Leroy SEAT, Fed Up with Fundamentalism: A Historical, Theological, and Personal Appraisal of Christian Fundamentalism. Liberty, MO: 4-L Publications, 2007. pp. 283. $18.95 paperback. ISBN 978-1-59526-859-4.
Reviewed by Wilburn T. STANCIL, Rockhurst University, Kansas City, MO 64110

For more than 35 years, Leroy Seat served as professor and later chancellor at Seinan Gakuin University (SGU), a university complex of more than 10,000 students in Fukuoka City, Japan. Currently he is a Lecturer in Theology at Rockhurst University in Kansas City.

Seat was sent to Japan in 1966 to teach at SGU under the auspices of the Foreign Mission Board of the Southern Baptist Convention (SBC). After many years of faithful service to his denomination and the university, Seat found himself caught up in the fundamentalist controversy that raged in the 1980s and 1990s among Southern Baptists. And after the dust had settled, those of a more moderate theological persuasion, such as Seat, found themselves on the outside looking in. The culmination of this process that began in 1979 was the adoption by the SBC of a new confession of faith in 2000 that positioned the denomination in a much more rigid theological framework. Because Seat refused to agree to be bound by the parameters of that new document, he was forced into retirement in 2004.

While the topic of this book is broader than simply Baptists and fundamentalism, Southern Baptists do form the context out of which Seat writes. This personal contextualization provides a real advantage for the reader, because Seat’s book illustrates that the type of militant fundamentalism that emerged from the “new” Southern Baptist Convention was not simply an innocuous theological sparring among academicians and pastors, but rather had real impact on real lives and livelihoods.

Fed Up With Fundamentalism is neither a diatribe against the “new” Southern Baptist Convention, nor a lament for the “old” SBC. Throughout the book the author’s love and appreciation for his Baptist background are evident. Yet, Seat’s pain and dismay over what has occurred in his beloved denomination are equally evident throughout. The book is not written out of anger but out of loss—loss of a tradition and heritage that has traded freedom for authoritarianism, diversity for uniformity, autonomy for centralization, cooperation for coercion, personal faith for civil religion. The fundamentalist theology forced on Southern Baptist theologians not only threatened to strip them of their theology but also their denominational home. Seat was faced with the option of losing his soul or his job. He chose the latter, and this book chronicles why.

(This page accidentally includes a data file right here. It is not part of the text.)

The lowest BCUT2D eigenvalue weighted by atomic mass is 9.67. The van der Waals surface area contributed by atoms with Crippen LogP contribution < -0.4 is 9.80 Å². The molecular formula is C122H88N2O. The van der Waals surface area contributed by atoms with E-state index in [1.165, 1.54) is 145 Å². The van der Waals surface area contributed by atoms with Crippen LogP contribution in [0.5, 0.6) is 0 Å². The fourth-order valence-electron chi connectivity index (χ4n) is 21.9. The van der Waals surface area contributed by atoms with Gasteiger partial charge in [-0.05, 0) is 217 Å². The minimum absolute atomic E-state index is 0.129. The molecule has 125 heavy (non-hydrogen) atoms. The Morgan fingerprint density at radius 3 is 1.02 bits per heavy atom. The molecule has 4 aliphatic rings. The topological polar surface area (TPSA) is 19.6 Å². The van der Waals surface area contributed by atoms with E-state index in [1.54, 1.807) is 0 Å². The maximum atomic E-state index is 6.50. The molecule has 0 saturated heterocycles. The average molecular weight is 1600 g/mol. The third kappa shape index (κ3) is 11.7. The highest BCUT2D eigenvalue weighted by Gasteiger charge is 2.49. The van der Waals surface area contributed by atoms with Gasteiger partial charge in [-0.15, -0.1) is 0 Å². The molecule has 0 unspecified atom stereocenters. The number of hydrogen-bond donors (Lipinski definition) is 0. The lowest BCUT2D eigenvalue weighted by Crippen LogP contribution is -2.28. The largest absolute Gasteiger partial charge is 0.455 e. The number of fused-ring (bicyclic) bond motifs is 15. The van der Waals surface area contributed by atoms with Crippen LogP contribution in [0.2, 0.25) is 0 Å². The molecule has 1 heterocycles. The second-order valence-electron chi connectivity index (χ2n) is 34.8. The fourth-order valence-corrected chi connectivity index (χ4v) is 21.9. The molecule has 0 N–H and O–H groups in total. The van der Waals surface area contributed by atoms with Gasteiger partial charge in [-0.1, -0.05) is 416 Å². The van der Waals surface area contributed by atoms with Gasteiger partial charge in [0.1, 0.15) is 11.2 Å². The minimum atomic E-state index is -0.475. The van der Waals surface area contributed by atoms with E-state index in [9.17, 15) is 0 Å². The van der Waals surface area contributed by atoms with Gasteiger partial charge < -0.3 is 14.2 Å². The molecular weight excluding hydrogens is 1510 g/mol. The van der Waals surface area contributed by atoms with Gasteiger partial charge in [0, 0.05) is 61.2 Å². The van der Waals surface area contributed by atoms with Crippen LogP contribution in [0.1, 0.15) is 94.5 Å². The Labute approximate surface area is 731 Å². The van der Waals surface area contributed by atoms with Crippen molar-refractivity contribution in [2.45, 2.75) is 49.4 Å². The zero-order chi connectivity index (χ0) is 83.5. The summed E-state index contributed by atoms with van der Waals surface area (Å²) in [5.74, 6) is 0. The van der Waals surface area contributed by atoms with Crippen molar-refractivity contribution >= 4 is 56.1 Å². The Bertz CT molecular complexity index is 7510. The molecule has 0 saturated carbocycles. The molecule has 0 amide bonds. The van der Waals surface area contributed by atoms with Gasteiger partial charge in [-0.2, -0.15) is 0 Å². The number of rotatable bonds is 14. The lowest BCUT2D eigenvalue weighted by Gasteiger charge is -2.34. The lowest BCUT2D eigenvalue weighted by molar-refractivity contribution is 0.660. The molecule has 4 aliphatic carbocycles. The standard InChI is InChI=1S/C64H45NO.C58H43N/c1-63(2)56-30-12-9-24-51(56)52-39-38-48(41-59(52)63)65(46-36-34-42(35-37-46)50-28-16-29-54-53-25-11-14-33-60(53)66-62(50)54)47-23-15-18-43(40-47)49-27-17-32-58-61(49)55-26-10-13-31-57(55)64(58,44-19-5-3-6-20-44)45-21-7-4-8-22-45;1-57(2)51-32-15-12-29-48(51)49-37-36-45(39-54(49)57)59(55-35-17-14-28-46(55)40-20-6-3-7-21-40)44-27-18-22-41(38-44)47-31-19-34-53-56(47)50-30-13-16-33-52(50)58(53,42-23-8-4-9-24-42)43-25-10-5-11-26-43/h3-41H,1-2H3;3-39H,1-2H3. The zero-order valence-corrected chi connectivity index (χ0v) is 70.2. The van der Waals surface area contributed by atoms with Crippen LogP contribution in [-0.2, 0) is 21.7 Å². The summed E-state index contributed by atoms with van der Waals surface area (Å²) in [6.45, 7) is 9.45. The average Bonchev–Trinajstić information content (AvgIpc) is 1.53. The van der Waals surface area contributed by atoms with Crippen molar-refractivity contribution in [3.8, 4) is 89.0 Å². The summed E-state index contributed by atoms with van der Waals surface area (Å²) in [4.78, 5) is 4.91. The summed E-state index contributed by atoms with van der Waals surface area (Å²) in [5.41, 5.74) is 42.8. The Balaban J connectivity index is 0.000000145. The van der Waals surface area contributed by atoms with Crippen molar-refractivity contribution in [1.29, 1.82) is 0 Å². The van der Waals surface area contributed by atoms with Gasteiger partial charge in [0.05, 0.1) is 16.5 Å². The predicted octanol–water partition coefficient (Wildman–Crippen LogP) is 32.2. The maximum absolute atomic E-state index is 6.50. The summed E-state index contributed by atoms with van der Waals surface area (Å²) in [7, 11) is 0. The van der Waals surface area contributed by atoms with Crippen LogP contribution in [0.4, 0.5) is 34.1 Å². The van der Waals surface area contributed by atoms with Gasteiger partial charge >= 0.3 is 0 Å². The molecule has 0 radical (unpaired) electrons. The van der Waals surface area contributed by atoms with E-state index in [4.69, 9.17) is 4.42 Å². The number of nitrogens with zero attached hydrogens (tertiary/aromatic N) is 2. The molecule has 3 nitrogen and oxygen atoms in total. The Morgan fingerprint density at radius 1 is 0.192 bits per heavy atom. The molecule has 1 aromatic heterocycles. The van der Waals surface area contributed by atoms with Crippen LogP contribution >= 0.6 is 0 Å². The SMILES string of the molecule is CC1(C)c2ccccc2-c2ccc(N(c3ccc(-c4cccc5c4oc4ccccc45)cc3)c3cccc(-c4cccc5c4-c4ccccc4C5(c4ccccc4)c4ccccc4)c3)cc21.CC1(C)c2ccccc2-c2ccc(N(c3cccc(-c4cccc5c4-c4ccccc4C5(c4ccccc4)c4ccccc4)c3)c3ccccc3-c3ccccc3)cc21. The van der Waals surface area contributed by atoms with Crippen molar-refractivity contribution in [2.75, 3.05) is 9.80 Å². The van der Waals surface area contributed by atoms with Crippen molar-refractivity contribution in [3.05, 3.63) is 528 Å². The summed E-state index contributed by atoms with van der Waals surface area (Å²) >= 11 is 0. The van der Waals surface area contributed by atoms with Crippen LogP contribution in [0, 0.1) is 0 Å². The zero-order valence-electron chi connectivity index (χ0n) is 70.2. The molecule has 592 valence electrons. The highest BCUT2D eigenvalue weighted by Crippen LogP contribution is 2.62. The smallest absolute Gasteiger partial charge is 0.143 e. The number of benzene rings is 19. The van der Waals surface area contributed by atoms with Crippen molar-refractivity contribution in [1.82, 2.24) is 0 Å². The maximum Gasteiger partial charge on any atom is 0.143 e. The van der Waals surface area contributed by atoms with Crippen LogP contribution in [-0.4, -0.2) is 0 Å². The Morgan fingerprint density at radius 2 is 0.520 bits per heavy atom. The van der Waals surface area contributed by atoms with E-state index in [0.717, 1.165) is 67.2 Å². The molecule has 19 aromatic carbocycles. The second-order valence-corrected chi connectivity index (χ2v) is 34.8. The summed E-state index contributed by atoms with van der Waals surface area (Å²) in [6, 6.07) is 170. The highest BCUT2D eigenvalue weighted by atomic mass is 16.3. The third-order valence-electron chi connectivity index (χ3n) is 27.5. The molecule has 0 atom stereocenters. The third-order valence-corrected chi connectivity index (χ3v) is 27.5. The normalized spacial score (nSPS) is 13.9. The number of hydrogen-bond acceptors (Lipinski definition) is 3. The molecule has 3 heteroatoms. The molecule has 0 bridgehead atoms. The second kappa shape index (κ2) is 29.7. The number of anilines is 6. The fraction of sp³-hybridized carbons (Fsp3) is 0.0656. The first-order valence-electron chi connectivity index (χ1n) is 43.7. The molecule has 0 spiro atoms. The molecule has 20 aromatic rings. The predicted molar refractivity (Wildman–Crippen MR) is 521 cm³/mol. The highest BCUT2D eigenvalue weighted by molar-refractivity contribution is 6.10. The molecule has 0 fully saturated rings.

Fed Up With Fundamentalism has many strengths, not the least of which is its concise and helpful survey of the rise of Christian fundamentalism in America. As a reaction to the emergence of biblical criticism and liberalism in the 19th century, the fundamentalist movement originated as an attempt to recapture the basic, fundamentals of the faith. After the debacle of the Scopes Monkey Trial in 1925, however, fundamentalism began to position itself as a militant movement, characterized by anti-intellectualism, obscurantism, and extremism. A more moderate form of fundamentalism would evolve into the “evangelical” movement of the 1960s and beyond, but the more strident form of fundamentalism would reappear in the 1980s and become the predominant theological perspective in such groups as the Lutheran Church Missouri Synod and the Southern Baptist Convention. Many Southern Baptist theologians, including Seat, who had been trained in the broader perspective of mainline Christianity, found themselves marginalized by this embracing of a more rigid theology. Southern Baptist educational institutions began to purge their faculties of those who would not conform to the new theological parameters. Seat was caught up in this purge.

The heart of this book explores the many reasons why the author is fed up with fundamentalism. He includes such general reasons as fundamentalism’s tendency toward indoctrination, coercion, intolerance, and obscurantism. Seat also offers specific chapters on fundamentalism’s attitudes toward the Bible, religious freedom, war, women, abortion, homosexuality, and capital punishment. Seat concludes that the answer to fundamentalism is not to embrace liberalism, which has its own limits, but rather to go beyond fundamentalism to embrace the true message of Christ.

The subtitle of Fed Up with Fundamentalism alerts the reader that this is not only a historical and theological appraisal of fundamentalism but is also a personal one. The reader might be tempted to dismiss this book as rooted too much in the personal disputes of the author with his denomination, but such is not the case. While the book does make an important contribution to the growing literature of Southern Baptists who have been marginalized by the regnant leadership of that denomination, its examples and illustrations are broader than Southern Baptists. The issues Seat touches on are not peripheral but are central in the debates among most, if not all, Christian denominations today.

I recommend this book for those who would like to know more about the roots of fundamentalism, its theological perspectives, its strategies for expansion, and more importantly, the ways in which it cleverly packages and promotes not the “gospel of Christ” but a “different (hetero) gospel” (Gal. 1:6 ).


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